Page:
We certainly are under peculiar obligations to Mr. Owen, for seconding our poor attempts to convince the world of the absurdity of making religious tests the qualification to civil privileges, but we cannot help regretting that he had not been a little more explicit as to the nature of the expurgation which he recommends, since, for aught we can see to the contrary from the tenor of Mr. Owen's pages, he might be as much inclined to throw his cap in the air * if the doctrines of the National Church were brought down to the level of Pope's Universal Prayer, as if she were to content herself with renouncing all creeds but the Gospel of Jesus Christ. Here we confess we cannot follow Mr. Owen. We wish every institution were removed, which has a tendency to demoralize the nation, to shackle the liberty of conscience, or to excite jealousy and contention by the appropriation of exclusive privileges; but we have too fearful a lesson, in the experience of a neighbouring state, to admit, even as a political question, the expediency of training up our countrymen as a nation of Deists.
Many other similar suggestions of Mr. Owen's might be adverted to, but we have already extracted at sufficient length. It is a misfortune to which the constitution of the human mind seems peculiarly subject, and the influence of which we have often had occasion to reinark, that every man who succeeds in mastering the principles of a particular branch of abstract science, is prone to extend the application of those principles, to the whole circle of philosophy, and to persuade bimself that he has found the master-key which shall command the gates of all the avenues to truth. The insight which he makes in every other branch of knowledge, takes its tinge from that which has
* We beg pardon. We have certainly read of Archbishop Laud's throwing his cap in the air when the sentence of disfigurement was pronounced in the Star Chamber, upon some sturdy puritan: but this practice was, we believe, confined to the bigots of past days.'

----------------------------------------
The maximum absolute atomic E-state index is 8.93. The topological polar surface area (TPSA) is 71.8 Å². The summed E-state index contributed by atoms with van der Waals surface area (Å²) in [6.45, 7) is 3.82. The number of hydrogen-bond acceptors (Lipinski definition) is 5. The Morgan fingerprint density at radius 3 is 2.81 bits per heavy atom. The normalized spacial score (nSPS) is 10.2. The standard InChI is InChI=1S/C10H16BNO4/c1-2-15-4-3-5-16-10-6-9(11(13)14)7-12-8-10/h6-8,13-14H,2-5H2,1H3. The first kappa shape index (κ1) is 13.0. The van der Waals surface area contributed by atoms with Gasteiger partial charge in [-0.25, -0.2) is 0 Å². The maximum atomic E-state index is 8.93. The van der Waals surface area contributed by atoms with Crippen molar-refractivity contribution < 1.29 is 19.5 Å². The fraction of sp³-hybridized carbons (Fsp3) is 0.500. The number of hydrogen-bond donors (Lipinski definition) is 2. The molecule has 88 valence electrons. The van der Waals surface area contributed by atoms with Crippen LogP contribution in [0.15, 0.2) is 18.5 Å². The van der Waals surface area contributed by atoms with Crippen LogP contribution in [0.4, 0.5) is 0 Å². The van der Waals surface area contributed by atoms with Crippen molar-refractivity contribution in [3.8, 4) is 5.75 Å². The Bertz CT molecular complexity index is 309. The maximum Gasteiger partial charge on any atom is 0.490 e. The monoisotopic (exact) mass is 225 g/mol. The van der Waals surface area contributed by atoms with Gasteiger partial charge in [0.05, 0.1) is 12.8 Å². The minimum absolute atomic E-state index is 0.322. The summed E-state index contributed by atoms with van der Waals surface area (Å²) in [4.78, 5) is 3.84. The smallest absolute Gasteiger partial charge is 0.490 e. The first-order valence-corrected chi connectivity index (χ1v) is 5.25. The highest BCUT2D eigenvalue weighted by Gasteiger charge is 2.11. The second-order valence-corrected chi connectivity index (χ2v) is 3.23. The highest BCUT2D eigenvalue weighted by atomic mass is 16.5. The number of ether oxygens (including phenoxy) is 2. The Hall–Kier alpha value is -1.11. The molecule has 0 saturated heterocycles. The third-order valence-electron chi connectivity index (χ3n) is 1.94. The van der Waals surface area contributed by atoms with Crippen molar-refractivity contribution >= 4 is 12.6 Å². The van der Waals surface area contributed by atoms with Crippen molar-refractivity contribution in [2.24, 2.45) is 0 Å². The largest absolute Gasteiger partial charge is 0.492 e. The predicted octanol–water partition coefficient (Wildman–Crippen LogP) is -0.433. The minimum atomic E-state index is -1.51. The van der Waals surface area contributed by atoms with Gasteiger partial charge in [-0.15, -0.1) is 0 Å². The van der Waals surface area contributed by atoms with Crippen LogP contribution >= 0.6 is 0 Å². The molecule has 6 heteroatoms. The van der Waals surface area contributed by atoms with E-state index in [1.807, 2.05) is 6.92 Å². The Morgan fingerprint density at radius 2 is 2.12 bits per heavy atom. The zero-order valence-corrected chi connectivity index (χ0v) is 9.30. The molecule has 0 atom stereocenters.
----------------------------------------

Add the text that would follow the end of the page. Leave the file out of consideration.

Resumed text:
become the medium of his mental vision; all things are brought to the test of the favourite theory; and are received, rejected, or modified, according as they agree or as they disagree with it. It is a natural disposition of the human mind, to seek to refer facts to principles; and we make up for our paucity of the latter, by our indiscriminateness in the application of them to former. This almost inseparable incident from the progress of discovery, imposes on us a degree of cautious reserve in our communication with the dealers in systems; for rarely has it happened that they have displayed any large portion of the virtue of forbearance. The discovery of unseen connexions and dependencies, is their delight. The blind misapplication of a principle to an order of things independent of it, is their failing. The philosopher who first discovered the existence of electricity, thought that he had found the solution of all the phenomena of nature.
We regret, for the sake of those who might bave been benefited by bis practical hints, that Mr. Owen bas added another, and a most egregious instance, to the numerous illustrations of our remark. We regret that he should have supposed his observations upon the subserviency of the human character to external impressions, necessarily connected with a system of ethics; and that instead of demanding our unqualified praise for bis exertions in meliorating the condition of one branch of society, we should be reluctantly compelled to mingle with that praise, astonishment and censure : astonishment, at so hardy an attempt to force down upon the world a system involving every thing abstruse in metaphysics, every thing important in the science of human nature, without induction, without proof, without argument, upon the mere assumption of the internal infallibility of the dogmas propounded ;- and censure, at so arrogant, so extraordinary an insult to the learning, the investigation, the labour
But apart from his ethics, we are of opinion that Mr. Owen's success in his manufactory at New Lanark, for which we are willing to give him every possible credit, and which, as it is a fact in the face of day, we cannot fairly presume to be misrepresented, is a circumstance demanding the attentive consideration of those who are engaged in the important work of investigating the operations of the great machine of Society. We see no necessary connexion between Mr. Owen's philosophy and his local regimen. If he has really succeeded in establishing a system of disciplme which restrains the more violent ebullitions of depravity, if he has put the low vices which are prevalent in such associations, out of fashion, if he has introduced any beneficial improvements in the machinery of local organization ;' we shall regret that the progress of social reform should not be accelerated by his assistance, because he is still ignorant of the great